Friday, March 4, 2016

The Rise and Fall of the "Queen of Snows"

Carnival Girl from CosmopolitanLong before Dartmouth opened its doors to female students, coeds from up and down the East Coast flocked annually to the little village of Hanover to celebrate the culmination of the winter sports season. In a history of carnival by past DOC Executive Director, John Rand reported that for the first winter weekend in 1910, “nearly 50 fair guests were invited to Hanover for the occasion, and the Outing Club ball in Commons was a social triumph.”

Manuscript history of Winter CarnivalWhat began as an attempt “to awaken the campus from its winter hibernation…” snowballed into an intercollegiate competition hosting competitors and guests from around the world. Nearly thirty years after its founding, “From Nome to Norway by way of Ecuador, one thousand and ninety-nine girls flock[ed] to Hanover…” reported The Dartmouth in 1938.

The popularity of the weekend was in large part due to the social events, which accompanied the competitions. Musical concerts, skating exhibitions, and the opportunities for snowshoeing and hot cocoa almost effortlessly set the scene for weekend romances. The annual revelry became so popularized that in 1941 the short story, “Carnival Girl” by Isabel Moore was featured in Cosmopolitan Magazine. The love story employs the allure of Winter Carnival as the backdrop for a reunion of past lovers.

Ultimately, the highlight of the weekend was the crowning of the "Queen of Snows" during Friday’s Outdoor Evening. The event, a contest of beauty, kicked off the festivities and offered up an opportunity for the male hosts to ogle the girls that had been selected as the prettiest of all the dates. The “snatches,” aka members of the student body, were tasked with selecting the candidates upon their arrival to campus.
List of "Snatches"Fifteen Prominent members of the Dartmouth student body are selected to choose Carnival Queen candidates. Each man has three invitations to give out during Thursday and Friday...The girls selected... are interviewed and appraised by a Judging Committee consisting of students and honorary judges.
The objectification of women at carnival nonetheless proved thrilling for the hosts and at least some of their dates.

Photo of Winter Cranival Queen contestants

1972 Winter Carnival Queen and dateMargee Russell, a freshman at Colby-Junior College in New London, NH, called her crowning experience “the greatest thrill of my life.” Russell will go down in carnival history as the last queen in a 43-year long reign. The tradition, which began in 1928 died in 1972 at the 62nd annual Winter Carnival.

The onset of coeducation, shortly followed by the fielding of women’s winter sports teams contributed to the end of the old tradition and gave birth to a new competition based upon athleticism, skill and talent.

Dartmouth Women's Ski Team
The history of the queen competition, the sensation of winter carnival in popular culture and the rise of a new era of queens of the snow are featured in our exhibit, The Rise and Fall of the ‘Queen of Snows’: Women at Winter Carnival. The exhibit is on display in Rauner Library’s Reading Room from February 29th-April 15th.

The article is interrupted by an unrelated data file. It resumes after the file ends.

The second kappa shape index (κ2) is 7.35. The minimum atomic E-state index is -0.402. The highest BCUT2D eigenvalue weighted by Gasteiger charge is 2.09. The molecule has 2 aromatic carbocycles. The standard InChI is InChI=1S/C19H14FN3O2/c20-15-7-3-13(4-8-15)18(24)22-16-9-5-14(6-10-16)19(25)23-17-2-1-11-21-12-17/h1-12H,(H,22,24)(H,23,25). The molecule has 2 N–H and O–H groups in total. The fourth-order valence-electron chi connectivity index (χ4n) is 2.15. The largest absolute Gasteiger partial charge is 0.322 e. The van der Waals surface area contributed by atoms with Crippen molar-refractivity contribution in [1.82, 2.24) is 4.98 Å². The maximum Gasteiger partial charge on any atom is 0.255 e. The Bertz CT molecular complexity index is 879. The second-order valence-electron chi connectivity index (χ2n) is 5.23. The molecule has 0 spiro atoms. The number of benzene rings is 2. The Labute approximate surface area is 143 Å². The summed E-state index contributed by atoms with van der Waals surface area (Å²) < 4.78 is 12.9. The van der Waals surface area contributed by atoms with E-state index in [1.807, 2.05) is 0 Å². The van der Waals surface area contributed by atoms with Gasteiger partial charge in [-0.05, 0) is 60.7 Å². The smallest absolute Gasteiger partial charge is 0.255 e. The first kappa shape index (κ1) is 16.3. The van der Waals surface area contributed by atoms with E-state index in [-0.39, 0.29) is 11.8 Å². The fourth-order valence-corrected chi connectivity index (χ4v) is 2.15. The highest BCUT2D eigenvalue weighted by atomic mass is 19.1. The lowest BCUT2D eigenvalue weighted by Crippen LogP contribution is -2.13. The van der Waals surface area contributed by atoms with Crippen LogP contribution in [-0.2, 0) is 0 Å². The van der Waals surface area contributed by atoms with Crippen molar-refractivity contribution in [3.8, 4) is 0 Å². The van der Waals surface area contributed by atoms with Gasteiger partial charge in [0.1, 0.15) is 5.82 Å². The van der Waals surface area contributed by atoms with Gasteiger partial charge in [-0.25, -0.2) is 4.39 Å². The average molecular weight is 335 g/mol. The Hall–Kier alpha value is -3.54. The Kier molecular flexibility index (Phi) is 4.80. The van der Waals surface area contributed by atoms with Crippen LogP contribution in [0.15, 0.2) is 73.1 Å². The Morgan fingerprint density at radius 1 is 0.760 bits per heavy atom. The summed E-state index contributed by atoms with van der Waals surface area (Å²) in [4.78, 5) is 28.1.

To see the documents included in this post see:
DO-1, Box 6134 Dartmouth College Outing Club Records, Folder: “Carnival History
DO-1, Box 6142 Dartmouth College Outing Club Records, Folder: “Carnival Publicity”
“Carnival Girl.”,Rauner D.C. History PZ3.M789 Ca
“Winter Carnival Queens 1930s” photo file
“Winter Carnival Queens 1960s and 1970s” photo file
“ Skiing-Women’s 1970s” photo file

Tuesday, March 1, 2016

Elixir Proprietatis

Title page to Every Man His Own DoctorThe market is flooded with medical self-help books: there is a cure for whatever ails you, be it a medication, a mind/body connection, or any number of supplements. The genre has a long history, as we discovered last week when looking at John Archer's Every Man His Own Doctor (London: Printed for the Author, 1673). The title page promises practical and simple advice for preventing disease, and there is an extended herbal attached listing the various healing powers of common English flora. There is even an "Infallible Secret" to prevent the Pox.

But, if everything else fails, there is an entry at the end of the book for "Elixir Proprietatis" that will cure pretty much anything. It is made from the "Quintessence of the best of Vegetables" and cures:
all Agues or Feavers, quartan, tertian or quotidian; also all astmahs, Palsies, Convulsions, Falling sickness, Consumptions of the Lungs, all decays in the vital and noble Parts, resisting Corruption, Crudities....

Advertisement for Elixir Proprietatis
It goes on for quite a while longer. Now, every man might be his own doctor, but don't expect a recipe for the Elixir Proprietatis. To get this wonderful cure, you will need to find your way to Dr. Archer's house in Winchester Street, "being the Sign of the Golden Ball near Broad Street, London," to buy it.

To learn learn the secret for preventing the Pox, ask for Rare R128.7.A37.